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Under the Resistol: The Incredible Man Underneath the Hat

It all started when Ken Bray was around 9 years old. That was the first time he competed in a rodeo. Bray grew up around cattle and the ranch lifestyle, as his father was in the cattle business. “We were horseback from the time we were little kids,” Bray said. “We just loved everything about being a cowboy. This was way before cell phones and video games, so working and looking forward to the few rodeos a year was just what my two brothers and I did.”

Bray remarked that rodeo when he grew up was nothing like it is today. He grew up in Dumas, Texas in the Texas Panhandle, where there were only three youth rodeo events a year. There was also no junior high rodeo program, so it went from youth rodeos straight into high school ones. Bray started off with the Tristate High School Rodeo Association. “That was bigtime because there were like 22 rodeos a year,” Bray said.

He recalled that 1980 was the first qualifying rodeo for that segment of Texas to qualify for the THRSA Finals. Bray was fortunate to qualify in calf roping, bulldogging and team roping. That same year, Ken and his brother qualified to go the National High School Rodeo Finals in Yakima, Washington. “That was the year Mount St. Helens erupted. So, that was a pretty incredible experience,” Bray said. “It was an amazing experience and it was an opportunity that I wanted to make sure that my kids got to enjoy. That experience got me scholarships for college and helped me get a college rodeo scholarship.”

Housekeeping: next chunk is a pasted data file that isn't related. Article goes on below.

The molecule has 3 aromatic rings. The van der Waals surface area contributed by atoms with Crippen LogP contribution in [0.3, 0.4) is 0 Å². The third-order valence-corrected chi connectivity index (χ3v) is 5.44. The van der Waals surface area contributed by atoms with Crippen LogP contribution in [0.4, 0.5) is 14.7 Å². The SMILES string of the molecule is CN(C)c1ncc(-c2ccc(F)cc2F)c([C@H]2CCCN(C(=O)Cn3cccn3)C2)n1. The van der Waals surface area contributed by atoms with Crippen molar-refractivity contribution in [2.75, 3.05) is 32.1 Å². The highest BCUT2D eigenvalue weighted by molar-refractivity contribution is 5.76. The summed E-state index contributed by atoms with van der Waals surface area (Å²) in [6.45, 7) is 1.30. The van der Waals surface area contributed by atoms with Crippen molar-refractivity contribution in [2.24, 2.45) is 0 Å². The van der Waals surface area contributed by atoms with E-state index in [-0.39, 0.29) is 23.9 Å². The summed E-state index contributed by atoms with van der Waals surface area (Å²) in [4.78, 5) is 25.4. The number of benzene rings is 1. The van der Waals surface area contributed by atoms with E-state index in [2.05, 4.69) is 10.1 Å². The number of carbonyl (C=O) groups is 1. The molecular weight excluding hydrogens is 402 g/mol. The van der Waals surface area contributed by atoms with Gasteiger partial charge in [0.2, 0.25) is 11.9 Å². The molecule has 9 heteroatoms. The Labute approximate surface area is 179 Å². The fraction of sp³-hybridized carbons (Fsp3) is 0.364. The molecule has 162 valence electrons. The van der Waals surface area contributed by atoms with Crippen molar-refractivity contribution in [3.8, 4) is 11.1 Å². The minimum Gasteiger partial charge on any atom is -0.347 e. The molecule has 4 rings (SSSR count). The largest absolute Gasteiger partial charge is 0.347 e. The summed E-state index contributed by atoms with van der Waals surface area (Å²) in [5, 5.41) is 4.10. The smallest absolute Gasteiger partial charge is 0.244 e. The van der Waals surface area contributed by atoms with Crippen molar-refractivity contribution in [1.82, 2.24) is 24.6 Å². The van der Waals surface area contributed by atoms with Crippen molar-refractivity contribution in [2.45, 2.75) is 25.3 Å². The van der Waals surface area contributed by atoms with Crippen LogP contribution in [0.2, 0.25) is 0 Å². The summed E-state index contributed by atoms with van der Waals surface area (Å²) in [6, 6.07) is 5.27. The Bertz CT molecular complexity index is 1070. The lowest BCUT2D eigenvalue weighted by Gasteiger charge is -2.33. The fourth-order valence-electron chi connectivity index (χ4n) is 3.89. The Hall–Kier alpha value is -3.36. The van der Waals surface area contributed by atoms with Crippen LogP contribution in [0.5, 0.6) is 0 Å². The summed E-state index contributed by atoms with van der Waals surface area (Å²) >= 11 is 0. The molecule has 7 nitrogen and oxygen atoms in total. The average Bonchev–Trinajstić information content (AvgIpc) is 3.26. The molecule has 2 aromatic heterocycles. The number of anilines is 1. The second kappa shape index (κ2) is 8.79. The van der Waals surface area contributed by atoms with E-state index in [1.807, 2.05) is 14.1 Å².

Bray continued to rodeo in college at South Plains College and then, Tarleton State University. After he graduated, he went on to compete in amateur and PRCA Circuit Rodeos and became a Jackpot Team Roper.

Now, Bray is the CEO of Equibrand Corporation, which is a collection of brands. Classic Rope Rattler Rope, Classic Equine, Martin Saddlery and Cashel Company are all under the Equibrand umbrella. They also have an entertainment division that includes the Racer’s Edge television show and podcast. Classic Rope and Rattler Rope are National and Texas High School Rodeo sponsors, while Classic Equine is a Texas High School Rodeo sponsor.